Both substance use disorder and its criminalization have increased exponentially over the last few decades. Nationwide, the criminalization of substance use disorder has disparately impacted the Black community. These inequities are the result of longstanding systemic racism in the United States criminal justice system. Many advocates across multiple disciplines agree that decriminalization and legalization of substances is necessary. However, federal and state-level initiatives around decriminalization and legalization can be non-existent or slow moving, depending on the state.

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January 3, 2022 | Permalink | Comments (0)

Sunday, January 2, 2022

Top-Ten Recent SSRN Downloads in Criminal Law eJournal

Ssrnare here.  The usual disclaimers apply.

Rank Paper Downloads
1.

Moral Panic and the War on Drugs

Lakehead University - Bora Laskin Faculty of Law
187
2.

A Restatement of Corporate Criminal Liability's Theory and Research Agenda

Duke University School of Law
64
3.

Deconstructing Victim and Offender Identities in Discourses on Child Sexual Abuse: Hierarchies, Blame and the Good/Evil Dialectic

Queen's University Belfast - School of Law
61
4.

Enforcement of Public Carry Restrictions: Texas as a Case Study

The Newberry Library
51
5.

Rape and Law in Medieval Western Europe

University of Bristol Law School
47
6.

Suffering at the Margins: Applying Disability Critical Race Studies to Human Trafficking in the United States

Columbia University, School of Law
44
7.

The Forlorn Hope: A Final Attempt to Storm the Fortress of Corporate Criminal Liability

Georgetown University - Robert Emmett McDonough School of Business
38
8.

The Day Canada Said No to the Death Penalty in the United States: Innocence, Dignity, and the Evolution of Abolitionism

McGill Faculty of Law
38
9.

Protecting the Homeless by Repealing the Vagrancy Act – Two Steps Forward; One Step Back

Queen's University Belfast - School of Law
36
10.

On the Law of Self-Defense (And Why Transparency About our Value-Judgments is the Missing Piece in Today's Justice Reform Debate)

University of OxfordUniversity of Colorado School of Law
34

January 2, 2022 | Permalink | Comments (0)

Saturday, January 1, 2022

Top-Ten Recent SSRN Downloads in Criminal Procedure eJournal

Ssrnare here.  The usual disclaimers apply.

Rank Paper Downloads
1.

Buying Data and the Fourth Amendment

University of California, Berkeley School of Law
293
2.

Preservation Letters and Fourth Amendment Seizures: A Response to Professor Kerr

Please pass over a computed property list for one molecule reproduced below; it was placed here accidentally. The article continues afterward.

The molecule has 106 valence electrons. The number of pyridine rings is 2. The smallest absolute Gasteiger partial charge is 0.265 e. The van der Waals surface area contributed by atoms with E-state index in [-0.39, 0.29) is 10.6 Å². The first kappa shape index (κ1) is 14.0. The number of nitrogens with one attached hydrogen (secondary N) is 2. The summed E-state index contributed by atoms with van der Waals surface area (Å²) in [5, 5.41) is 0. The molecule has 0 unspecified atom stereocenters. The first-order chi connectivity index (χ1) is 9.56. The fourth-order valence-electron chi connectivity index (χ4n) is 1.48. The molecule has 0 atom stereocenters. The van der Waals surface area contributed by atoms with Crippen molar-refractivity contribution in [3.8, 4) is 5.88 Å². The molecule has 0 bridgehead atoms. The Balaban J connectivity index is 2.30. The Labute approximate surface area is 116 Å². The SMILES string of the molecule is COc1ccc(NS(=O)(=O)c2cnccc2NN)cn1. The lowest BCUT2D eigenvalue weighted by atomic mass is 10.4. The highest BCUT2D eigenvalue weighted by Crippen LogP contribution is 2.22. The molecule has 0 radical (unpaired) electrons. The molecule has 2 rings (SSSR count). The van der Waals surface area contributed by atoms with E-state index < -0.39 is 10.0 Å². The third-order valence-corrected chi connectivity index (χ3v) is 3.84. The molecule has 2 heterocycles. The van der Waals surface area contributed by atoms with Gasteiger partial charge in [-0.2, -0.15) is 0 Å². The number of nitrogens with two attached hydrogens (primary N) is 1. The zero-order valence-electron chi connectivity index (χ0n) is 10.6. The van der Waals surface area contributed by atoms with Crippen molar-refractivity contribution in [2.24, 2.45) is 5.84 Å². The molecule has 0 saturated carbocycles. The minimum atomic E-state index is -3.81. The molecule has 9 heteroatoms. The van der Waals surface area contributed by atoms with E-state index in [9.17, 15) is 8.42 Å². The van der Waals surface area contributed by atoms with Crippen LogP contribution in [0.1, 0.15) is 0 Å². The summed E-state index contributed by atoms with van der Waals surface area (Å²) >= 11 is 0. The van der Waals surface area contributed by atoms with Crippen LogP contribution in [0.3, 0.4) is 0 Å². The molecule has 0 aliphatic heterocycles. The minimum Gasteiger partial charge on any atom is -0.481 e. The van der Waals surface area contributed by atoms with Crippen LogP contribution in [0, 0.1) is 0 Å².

University of Pennsylvania Carey Law School - Student/Alumni/Adjunct
169
3.

The Bailable v. Non-Bailable Classification in Indian Criminal Procedure

Delhi High Court
149
4.

Prosecutorial Discretion, Justice, and Compassion: Reestablishing Balance in our Legal System

John Jay College - CUNY Graduate Center and John Jay College - CUNY Graduate Center
115
5.

Grounding Legal Proof

Georgetown University Law Center
111
6.

Black Voices Matter Too: Counter-Narrating Smithers v The Queen

University of Manitoba - Faculty of Law
100
7.

The Tesla Meets the Fourth Amendment

William & Mary Law School
98
8.

Criminal Justice Secrets

Southern Methodist University - Dedman School of Law
95
9.

The Danger of Rigged Algorithms: Evidence from Immigration Detention Decisions

Stanford University, Department of Political Science
90
10.

The response of illegal mining to revealing its existence

Universidad del Rosario - Faculty of Economics
81

January 1, 2022 | Permalink | Comments (0)

Friday, December 31, 2021

Nielson & Stancil on Cert-Proofing and Qualified Immunity

Aaron L. Nielson and Paul J. Stancil (Brigham Young University - J. Reuben Clark Law School and Brigham Young University, J. Reuben Clark Law School) have posted Civil Rights Litigation in the Lower Courts: The Justice Barrett Edition (Journal of Criminal Law and Criminology, Forthcoming) on SSRN. Here is the abstract:
 
Now that Justice Amy Coney Barrett has joined the United States Supreme Court, most observers predict the law will shift on many issues. This common view presumably contains at least some truth. The conventional wisdom, however, overlooks something important: the Supreme Court’s ability to shift the law is constrained by the cases presented to it and how they are presented. Lower courts are thus an important part of the equation.

Elsewhere, the authors have offered a model of certiorari to demonstrate how lower courts in theory can design their decisions to evade Supreme Court review; they also explain why such “cert-proofing” tools are problematic. In this Article, they apply that model to civil rights litigation involving qualified immunity, with particular focus on Justice Barrett’s confirmation.

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December 31, 2021 | Permalink | Comments (0)

Thursday, December 30, 2021

Eliot on AI and Effective Assistance

Dr. Lance B. Eliot (Stanford Center for Legal Informatics) has posted AI Anticipated Impacts On The Sixth Amendment Effective Counsel Provision on SSRN. Here is the abstract:
 
The U.S. Constitution mandates the assistance of legal counsel for criminal defendants. Meanwhile, relevant Supreme Court decisions have clarified that such legal counsel must be effective and that when legal counsel is ineffective there are opportunities to overturn case results. Consider how the question of effectiveness might be altered in an era of AI-based legal reasoning systems.

December 30, 2021 | Permalink | Comments (0)

Perlin on Dylan's "Hurricane" and Criminal Procedure

Michael L. Perlin (New York Law School) has posted “Pistol Shots Ring Out in the Barroom Night”: Bob Dylan's “Hurricane” as an Exam (or Course) in Criminal Procedure (American Journal of Criminal Law, Vol. 48, No. 2, 2021) on SSRN. Here is the abstract:
 
A lyrical analysis relevant to Criminal Procedure.

December 30, 2021 | Permalink | Comments (0)